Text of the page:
This Q&A exchange was extracted from the Foil & Specialty Effects Association HelpLinks forum, an online resource whereby FSEA members can ask questions about challenging projects or conduct research on machinery or supplies and receive advice from the online FSEA community.
We recently came across a “problem project” involving a cover of a perfect bound book. The outside was flood UV coated with “stampable” Gloss UV (this term was used by the printer’s coating supplier). The inside was flood with a “standard” Gloss UV. It was printed on a 100lb matte cover stock. We were stamping on a Brause SBL 1050SEF and the foil required was a shiny silver. After much trial and error, through varying brands and suppliers, we determined Infinity MX10 as running the best – using copper dies at 260 degrees. Foil stamping was on the outside only, but we still had issues.
Even if we pulled very small lifts (1/2″) out of the delivery, the foil appeared to be picking onto the inside of the cover above it in the lift (just like ink would offset). The surface of the foiled image also looked like it had very fine pitting – perhaps dust on the sheet?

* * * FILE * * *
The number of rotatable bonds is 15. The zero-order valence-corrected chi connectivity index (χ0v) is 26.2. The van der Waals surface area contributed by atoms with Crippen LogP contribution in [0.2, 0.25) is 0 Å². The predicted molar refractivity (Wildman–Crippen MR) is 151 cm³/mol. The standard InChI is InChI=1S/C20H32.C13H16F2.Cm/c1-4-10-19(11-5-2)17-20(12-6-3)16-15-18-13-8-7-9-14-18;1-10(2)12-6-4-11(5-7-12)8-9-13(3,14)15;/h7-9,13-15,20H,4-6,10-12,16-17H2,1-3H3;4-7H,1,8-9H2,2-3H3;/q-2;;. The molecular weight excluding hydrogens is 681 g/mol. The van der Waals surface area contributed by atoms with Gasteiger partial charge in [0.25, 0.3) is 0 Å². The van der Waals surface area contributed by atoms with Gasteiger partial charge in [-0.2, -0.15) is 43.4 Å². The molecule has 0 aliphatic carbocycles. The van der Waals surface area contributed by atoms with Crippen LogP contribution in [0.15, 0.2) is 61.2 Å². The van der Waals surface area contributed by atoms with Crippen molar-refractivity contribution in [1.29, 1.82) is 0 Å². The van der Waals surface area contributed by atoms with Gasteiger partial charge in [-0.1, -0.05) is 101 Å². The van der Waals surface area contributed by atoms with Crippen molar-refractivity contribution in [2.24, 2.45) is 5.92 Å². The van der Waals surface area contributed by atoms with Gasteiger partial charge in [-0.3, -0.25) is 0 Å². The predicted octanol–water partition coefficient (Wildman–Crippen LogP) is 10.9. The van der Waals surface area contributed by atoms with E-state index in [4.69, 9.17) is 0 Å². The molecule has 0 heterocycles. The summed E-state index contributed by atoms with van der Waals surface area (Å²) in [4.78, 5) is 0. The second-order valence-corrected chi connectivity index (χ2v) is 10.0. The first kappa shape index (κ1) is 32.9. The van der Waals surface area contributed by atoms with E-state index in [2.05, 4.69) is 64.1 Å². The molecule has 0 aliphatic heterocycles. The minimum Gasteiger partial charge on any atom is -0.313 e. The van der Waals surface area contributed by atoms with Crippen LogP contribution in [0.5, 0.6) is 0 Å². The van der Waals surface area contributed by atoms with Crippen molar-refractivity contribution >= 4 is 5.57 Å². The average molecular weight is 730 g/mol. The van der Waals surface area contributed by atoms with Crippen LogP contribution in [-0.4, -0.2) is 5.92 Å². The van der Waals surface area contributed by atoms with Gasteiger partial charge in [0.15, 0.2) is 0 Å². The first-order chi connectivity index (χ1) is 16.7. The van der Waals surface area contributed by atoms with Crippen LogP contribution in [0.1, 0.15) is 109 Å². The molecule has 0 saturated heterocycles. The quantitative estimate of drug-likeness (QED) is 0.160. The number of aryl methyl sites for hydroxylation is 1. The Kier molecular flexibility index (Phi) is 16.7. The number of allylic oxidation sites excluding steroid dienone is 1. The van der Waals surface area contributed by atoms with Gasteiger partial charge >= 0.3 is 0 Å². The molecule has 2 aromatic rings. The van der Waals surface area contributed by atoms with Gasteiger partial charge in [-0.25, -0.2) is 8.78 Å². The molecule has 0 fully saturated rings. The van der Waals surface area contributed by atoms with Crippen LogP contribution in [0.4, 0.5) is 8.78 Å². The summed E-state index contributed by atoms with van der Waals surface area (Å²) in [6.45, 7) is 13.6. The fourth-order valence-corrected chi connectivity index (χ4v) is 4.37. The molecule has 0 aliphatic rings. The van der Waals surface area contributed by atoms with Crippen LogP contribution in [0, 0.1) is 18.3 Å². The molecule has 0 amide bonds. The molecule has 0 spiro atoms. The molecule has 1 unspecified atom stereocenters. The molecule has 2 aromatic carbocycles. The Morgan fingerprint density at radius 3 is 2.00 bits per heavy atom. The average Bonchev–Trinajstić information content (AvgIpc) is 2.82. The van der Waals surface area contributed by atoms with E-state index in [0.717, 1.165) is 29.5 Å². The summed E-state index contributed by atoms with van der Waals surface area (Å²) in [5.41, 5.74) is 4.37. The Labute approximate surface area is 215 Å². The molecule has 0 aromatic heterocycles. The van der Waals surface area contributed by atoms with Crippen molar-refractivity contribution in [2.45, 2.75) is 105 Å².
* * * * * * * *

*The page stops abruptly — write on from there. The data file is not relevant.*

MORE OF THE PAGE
I was wondering if you had any words of wisdom for foiling over UV coatings (or UV-cured inks)? Would Dyne testing pens be a good investment?
1. The UV coating has to be imprintable. It must contain no silicones or certain waxes in order to attain proper adhesion.
2. Can the foil stamping be done before the UV coating is applied? If you’re using a regular gloss or silver foil, generally the foil can be UV coated over the top of the foil. It would be difficult for anyone to identify that it has been coated over.
3. You can use a permanent marker to test the Dyne level of the sheet surface. It is a “poor man’s” dyne pen, but it gives basically the same results. If the ink beads up you are going to have trouble. The dyne pens have a limited shelf life, but we always have permanent markers around.
4. We only have two print customers where we will entertain foiling over press-UV. We did extensive testing with both customers to ensure a happy foiling experience for all. Even doing that, we are still cautiously dipping our toes into UV coatings. So far, we have not had an issue, but we work very closely with these folks to maintain consistency in the chemistry.
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